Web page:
How to craft a compelling holiday campaign

How to craft a compelling holiday campaign

Written by Katie Geraghty, PR Executive at 10 to 1 Public Relations

It feels like each day in our calendar year has been deemed a holiday in some capacity, allowing a perfect opportunity for your company to capitalize. Whether it be celebrating Veterans Day or Talk Like Shakespeare Day, holidays come in all forms each with its own potential audiences.

Identifying and amplifying holidays that relate to your organization’s mission or values allow for meaningful, relevant, and strategic media opportunities. As media relations experts, holidays of any kind give our team an opportunity to showcase clients through local promotions or events. Planning and executing these media campaigns keeps our creative juices flowing while gaining positive, local media attention for our clients.

Try it for yourself, here are 5 tips for your next holiday-based media stunt:

1. Identify campaign goals

Identifying the solid goals of the campaign as well as the target audiences are the key first steps to planning a successful campaign. Meeting with your team and all involved to clearly identify the goal for the holiday campaign is essential to its success. What’s that overused saying, ‘Rome wasn’t built in a day’. Go ahead and apply that logic here. Laying a solid foundation will allow you to reach new heights, heights being audiences of course.

2. Research, research, research

Investing quality time into understanding what the holiday represents is essential to avoiding any PR blunders. Identifying the true meaning of the holiday will better allow creativity to flow throughout the process of developing the holiday event.

After identifying an appropriate holiday to center a media event around, it’s important to identify how this ties directly to your client’s business goals and PR strategy. The final component of researching for the event involves identifying the appropriate markets and audiences, without the appropriate targets, the event will carry less impact and relevance!

3. Collaborate

Working together with your team to identify a few tie-ins to the holiday provides a great springboard to create better, more relevant ideas. In a creative field such as PR, we see the benefits of collaborating every day.

Bringing together a diverse team for a brainstorming session can be extremely helpful to hear various perspectives and develop an idea everyone can support.

4. Plan every detail

For every media event you coordinate, planning is truly at the core of ensuring the success of a campaign. Establishing clear timelines, deliverables, and roles will allow everyone involved to feel much more relaxed and comfortable throughout the process.

Nailing down the nitty gritty ahead of time will relieve stress points. We recommend working with your team to identify potential roadblocks and develop solutions ahead of time, so everyone feels prepared.

5. Evaluate the Results

Execution is a direct result of your planning efforts, but you’ll need to be flexible in case something doesn’t work as expected. Each event is a great opportunity to learn about the needs of the media and community, so allow yourself to be present and observant!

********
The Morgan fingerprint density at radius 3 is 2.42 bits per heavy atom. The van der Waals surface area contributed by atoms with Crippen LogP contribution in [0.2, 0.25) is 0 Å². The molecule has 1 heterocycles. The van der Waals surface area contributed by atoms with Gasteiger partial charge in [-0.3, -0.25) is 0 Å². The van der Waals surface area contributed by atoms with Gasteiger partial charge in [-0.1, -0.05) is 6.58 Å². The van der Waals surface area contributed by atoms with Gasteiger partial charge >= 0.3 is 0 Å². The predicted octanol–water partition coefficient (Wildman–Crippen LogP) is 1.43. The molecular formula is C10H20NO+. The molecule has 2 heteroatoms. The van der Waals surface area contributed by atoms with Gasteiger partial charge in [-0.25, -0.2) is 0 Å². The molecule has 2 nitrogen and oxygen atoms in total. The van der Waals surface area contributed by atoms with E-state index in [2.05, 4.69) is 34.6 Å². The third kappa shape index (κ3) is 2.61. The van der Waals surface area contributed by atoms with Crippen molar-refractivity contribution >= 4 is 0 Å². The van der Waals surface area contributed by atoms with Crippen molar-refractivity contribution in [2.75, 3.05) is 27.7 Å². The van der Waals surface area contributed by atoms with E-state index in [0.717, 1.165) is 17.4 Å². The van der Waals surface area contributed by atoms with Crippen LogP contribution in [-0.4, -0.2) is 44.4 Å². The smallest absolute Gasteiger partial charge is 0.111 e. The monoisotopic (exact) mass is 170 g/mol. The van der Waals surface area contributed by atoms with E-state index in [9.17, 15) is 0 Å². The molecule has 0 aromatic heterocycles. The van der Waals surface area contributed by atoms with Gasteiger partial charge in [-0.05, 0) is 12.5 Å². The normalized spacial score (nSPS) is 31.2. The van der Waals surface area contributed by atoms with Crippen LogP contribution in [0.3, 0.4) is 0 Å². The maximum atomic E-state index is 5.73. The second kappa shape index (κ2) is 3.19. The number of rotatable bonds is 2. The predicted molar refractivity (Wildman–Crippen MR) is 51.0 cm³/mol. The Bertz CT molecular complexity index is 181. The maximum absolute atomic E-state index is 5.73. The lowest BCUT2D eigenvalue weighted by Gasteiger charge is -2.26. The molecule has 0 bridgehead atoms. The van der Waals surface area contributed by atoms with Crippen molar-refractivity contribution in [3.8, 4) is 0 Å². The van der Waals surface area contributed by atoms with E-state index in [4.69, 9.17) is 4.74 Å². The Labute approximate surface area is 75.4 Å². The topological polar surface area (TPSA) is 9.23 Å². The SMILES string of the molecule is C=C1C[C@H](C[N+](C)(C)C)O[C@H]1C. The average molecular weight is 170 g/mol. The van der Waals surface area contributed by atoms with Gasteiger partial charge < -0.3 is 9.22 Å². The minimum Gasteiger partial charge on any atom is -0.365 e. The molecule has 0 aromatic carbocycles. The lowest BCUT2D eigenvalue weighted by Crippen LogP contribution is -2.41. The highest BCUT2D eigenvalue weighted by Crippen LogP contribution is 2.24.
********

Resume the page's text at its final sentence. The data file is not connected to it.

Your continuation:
Taking the time to reflect on the event directly after will allow your team to better understand the successes and identify any missed opportunities. Reflecting, adjusting, and implementing these ideas will make your next event even easier.

If you ever need help, the team at 10 to 1 PR would love to help!

How to Better Personalize Your Story Pitch for Media

How to Better Personalize Your Story Pitch for Media

By Madeleine Williamson, PR Coordinator at 10 to 1 PR

From an outsider’s perspective, pitching the media to cover a story may seem easy. After all, anyone can email a reporter information about a story. Right? However, only 8% of stories pitched to reporters make it to publication. In the public relations industry, it can be argued that pitching the media is one of the hardest tasks to do. 

Public relations professionals specialize in pitching. One strategy PR pros use to help their pitches make it to publication is building relationships with reporters. Building relationships with reporters benefits PR efforts in the long run and ultimately leads to successful storytelling for both the client and the media. 

So, how do public relations professionals build a relationship with a reporter? The first step is to better personalize your pitch. Personalizing a pitch for a reporter makes the story more likely to run while also building a relationship that will increase the likelihood that future stories will run, too. 

Here are 5 tips on how to better personalize your pitch:

  1. Do your research

You can’t pitch unless you know who you are pitching, and you certainly can’t personalize a pitch without learning about the reporter. Decide who you want to pitch your story to and why. Ask yourself the question: why would my pitch be relevant to this reporter? After you’ve decided that the pitch is relevant, then get a grasp on who the reporter is. This is what will help you to better personalize your pitch later. What topics do they cover most? How long have they been reporting on that industry? Do they write quick summaries or long articles that require weeks of research? Find out as much information about the reporter and their style of writing as you can.

  1. Recognize media complaints about pitches

Be aware of past complaints or requests from reporters you may be targeting. Common complaints from reporters include frustrations with the lack of imagery in pitches, or receiving irrelevant story topics when on tight deadlines. Make sure you are listening to these complaints and adapt your pitch accordingly. In fact, the next time you pitch that reporter, say that you remember them mentioning they are on a tight deadline and ask what more you can do to help, include photos in the original pitch, or give a specific example of how your pitch relates to the topic they report on. 

  1. Personalize the subject line